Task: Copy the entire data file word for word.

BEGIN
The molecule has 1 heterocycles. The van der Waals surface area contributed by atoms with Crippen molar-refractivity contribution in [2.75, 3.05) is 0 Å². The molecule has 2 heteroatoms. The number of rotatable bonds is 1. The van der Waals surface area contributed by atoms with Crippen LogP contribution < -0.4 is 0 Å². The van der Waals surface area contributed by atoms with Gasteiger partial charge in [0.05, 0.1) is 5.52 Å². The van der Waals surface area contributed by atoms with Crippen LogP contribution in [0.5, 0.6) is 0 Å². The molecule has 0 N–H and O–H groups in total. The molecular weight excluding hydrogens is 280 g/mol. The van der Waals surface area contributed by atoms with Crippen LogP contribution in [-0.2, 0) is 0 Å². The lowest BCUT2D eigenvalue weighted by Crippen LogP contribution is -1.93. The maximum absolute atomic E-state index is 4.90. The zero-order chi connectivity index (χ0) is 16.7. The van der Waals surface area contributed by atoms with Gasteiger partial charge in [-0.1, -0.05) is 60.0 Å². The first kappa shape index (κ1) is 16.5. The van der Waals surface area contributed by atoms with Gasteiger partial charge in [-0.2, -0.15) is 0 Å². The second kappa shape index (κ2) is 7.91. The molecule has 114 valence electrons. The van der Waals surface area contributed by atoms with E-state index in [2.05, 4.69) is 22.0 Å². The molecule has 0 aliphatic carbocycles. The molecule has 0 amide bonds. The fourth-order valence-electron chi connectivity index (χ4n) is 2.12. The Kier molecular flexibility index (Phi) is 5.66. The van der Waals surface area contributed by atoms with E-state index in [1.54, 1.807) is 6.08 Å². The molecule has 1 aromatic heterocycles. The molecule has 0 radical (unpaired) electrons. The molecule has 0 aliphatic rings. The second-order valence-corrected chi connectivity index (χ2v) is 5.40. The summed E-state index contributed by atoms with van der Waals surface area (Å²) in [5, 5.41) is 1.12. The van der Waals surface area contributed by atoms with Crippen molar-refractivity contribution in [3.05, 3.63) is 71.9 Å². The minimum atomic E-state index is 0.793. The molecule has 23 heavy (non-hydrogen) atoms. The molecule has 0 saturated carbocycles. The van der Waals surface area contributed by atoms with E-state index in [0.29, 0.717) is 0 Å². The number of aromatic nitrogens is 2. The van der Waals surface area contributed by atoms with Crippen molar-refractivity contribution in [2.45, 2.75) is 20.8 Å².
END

The molecule has 1 heterocycles. The van der Waals surface area contributed by atoms with Crippen molar-refractivity contribution in [2.75, 3.05) is 0 Å². The molecule has 2 heteroatoms. The number of rotatable bonds is 1. The van der Waals surface area contributed by atoms with Crippen LogP contribution < -0.4 is 0 Å². The van der Waals surface area contributed by atoms with Gasteiger partial charge in [0.05, 0.1) is 5.52 Å². The van der Waals surface area contributed by atoms with Crippen LogP contribution in [0.5, 0.6) is 0 Å². The molecule has 0 N–H and O–H groups in total. The molecular weight excluding hydrogens is 280 g/mol. The van der Waals surface area contributed by atoms with Crippen LogP contribution in [-0.2, 0) is 0 Å². The lowest BCUT2D eigenvalue weighted by Crippen LogP contribution is -1.93. The maximum absolute atomic E-state index is 4.90. The zero-order chi connectivity index (χ0) is 16.7. The van der Waals surface area contributed by atoms with Gasteiger partial charge in [-0.1, -0.05) is 60.0 Å². The first kappa shape index (κ1) is 16.5. The van der Waals surface area contributed by atoms with Gasteiger partial charge in [-0.2, -0.15) is 0 Å². The second kappa shape index (κ2) is 7.91. The molecule has 114 valence electrons. The van der Waals surface area contributed by atoms with E-state index in [2.05, 4.69) is 22.0 Å². The molecule has 0 aliphatic carbocycles. The molecule has 0 amide bonds. The fourth-order valence-electron chi connectivity index (χ4n) is 2.12. The Kier molecular flexibility index (Phi) is 5.66. The van der Waals surface area contributed by atoms with E-state index in [1.54, 1.807) is 6.08 Å². The molecule has 1 aromatic heterocycles. The molecule has 0 radical (unpaired) electrons. The molecule has 0 aliphatic rings. The second-order valence-corrected chi connectivity index (χ2v) is 5.40. The summed E-state index contributed by atoms with van der Waals surface area (Å²) in [5, 5.41) is 1.12. The van der Waals surface area contributed by atoms with Crippen molar-refractivity contribution in [3.05, 3.63) is 71.9 Å². The minimum atomic E-state index is 0.793. The molecule has 23 heavy (non-hydrogen) atoms. The molecule has 0 saturated carbocycles. The van der Waals surface area contributed by atoms with E-state index in [0.29, 0.717) is 0 Å². The number of aromatic nitrogens is 2. The van der Waals surface area contributed by atoms with Crippen molar-refractivity contribution in [2.45, 2.75) is 20.8 Å².